She says, in a footnote, that she has put “leaps and passes” where the French merely says “leaps” because to “make a leap” was an idiom for what we call making a pass at somebody.

Note that Pound has translated the sound pattern much more than what the poem says. He wants the mysterious satisfaction of the return-to-tonic, which is, after all, the raison d’être of this form. He gets everything else wrong, yet he is right. He may not give you that particular poem, but he gives you d’Orléans.

Lewis Turco’s New Book of Forms (1986) would call d’Orléans’s piece a rondel. Rondeaux—not the same thing—are supposedly longer, and rondines a bit shorter; rondeleys are shorter still. There appear to be millions of rules. I gotta say, though: If you look at a document like The Penguin Book of French Verse, 1: To the Fifteenth Century (1961), it seems many French-writing poets (and English-writing editors) throughout history have neglected to study and digest their Turco. In the real world, the word rondeau covers almost all cases.

Anyhow, I find it quite difficult to explain to myself, or anyone else, why the repetitions and confinement-to-two-rhyme-sounds should result in such an attractive thing. Regarding this and quite a few other poetic phenomena, I prefer to describe the matter in terms of pathology. You either have the disease or you don’t. Same thing with baby-talk nicknames. Same thing with the concept of literary allusion. Same thing with death metal.

I wanted to see what a trimeter rondel closely following d’Orléans’s rhyme scheme might sound like in English, and concocted the following pastiche. It is not exactly like “[Jeunes amoureux nouveaulx … ],” but it is exactly like the majority of d’Orléans’s chansons.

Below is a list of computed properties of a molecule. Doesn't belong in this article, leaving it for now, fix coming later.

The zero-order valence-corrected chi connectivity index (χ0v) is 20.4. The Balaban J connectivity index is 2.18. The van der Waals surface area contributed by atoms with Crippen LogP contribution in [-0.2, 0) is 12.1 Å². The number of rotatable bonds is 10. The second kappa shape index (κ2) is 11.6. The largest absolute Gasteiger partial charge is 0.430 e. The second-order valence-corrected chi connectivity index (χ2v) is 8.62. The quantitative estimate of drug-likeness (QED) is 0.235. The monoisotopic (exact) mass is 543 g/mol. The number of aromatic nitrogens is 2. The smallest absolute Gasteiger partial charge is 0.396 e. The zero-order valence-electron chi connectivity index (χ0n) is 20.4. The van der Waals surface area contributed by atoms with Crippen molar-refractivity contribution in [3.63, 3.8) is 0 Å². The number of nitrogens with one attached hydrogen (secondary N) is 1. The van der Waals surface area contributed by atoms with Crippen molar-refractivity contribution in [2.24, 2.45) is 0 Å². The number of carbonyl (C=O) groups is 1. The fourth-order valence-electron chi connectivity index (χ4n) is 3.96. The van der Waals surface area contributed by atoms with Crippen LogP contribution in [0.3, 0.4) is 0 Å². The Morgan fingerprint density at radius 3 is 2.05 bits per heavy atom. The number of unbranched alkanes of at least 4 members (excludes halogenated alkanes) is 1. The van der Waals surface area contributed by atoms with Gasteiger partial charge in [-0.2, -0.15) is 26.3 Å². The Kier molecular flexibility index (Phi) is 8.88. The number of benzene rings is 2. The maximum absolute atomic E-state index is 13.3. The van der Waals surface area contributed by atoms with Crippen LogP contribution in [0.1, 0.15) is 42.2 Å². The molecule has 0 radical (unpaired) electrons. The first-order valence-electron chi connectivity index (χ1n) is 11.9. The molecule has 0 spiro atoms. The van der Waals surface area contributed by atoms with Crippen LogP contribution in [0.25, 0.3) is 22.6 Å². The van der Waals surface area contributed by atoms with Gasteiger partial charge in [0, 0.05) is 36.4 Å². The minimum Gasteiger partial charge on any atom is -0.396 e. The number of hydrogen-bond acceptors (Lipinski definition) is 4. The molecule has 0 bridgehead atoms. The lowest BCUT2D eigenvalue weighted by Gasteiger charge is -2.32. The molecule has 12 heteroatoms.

Say anything, my pen,
For this is not the thing.
She will not hear you sing,
For all your acumen.
Take kinder counsel then,
This final day of spring.
Say anything my pen,
For this is not the thing.

Wild animal in glen,
Indefatigable thing,
Time was, you felt the sting—
But if any ask you when,
Say anything, my pen.

With “hyperliteral” translations of d’Orléans, you have to use your imagination to supply the grace and what I call the “sound stack.” With my poem, the sounds are all there, but you have to pretend the content is good. Or you can always learn some French and take your roundels, -dines, and -deaux as God intended.

I’ll close by quoting the most charming rondeau in English. It was just-short-of-certainly written by Geoffrey Chaucer, in the late fourteenth century, around fifty years before d’Orléans. I have modernized most of the spellings, but I had to leave a few words in Middle English, to preserve the pentameter. I may have botched line four; I don’t know how to scan it. In line five I translated an idiom.

Since I from love escapèd am so fat,
I never think to be in his prison lean;
Since I am free, I count him not a bean.

He may answer, and sayè this or that;
I <pay no mind*>, I speak right as I mean.
   Since I from love escapèd am so fat,
   I never think to be in his prison lean.

Love has my name y-struck out of his slat,
And he is struck out from my bookès clean
Forevermore; there is no other mean.
   Since I from love escapèd am so fat,
   I never think to be in his prison lean;
   Since I am free, I count him not a bean.


* The original reads, “do no fors.”

Anthony Madrid now lives in Victoria, Texas. His poems have appeared in Best American Poetry 2013Boston Review, Fence, Harvard Review, Lana Turner, LIT, and Poetry. His first book is called I Am Your Slave Now Do What I Say (Canarium Books, 2012). He is a correspondent for the Daily.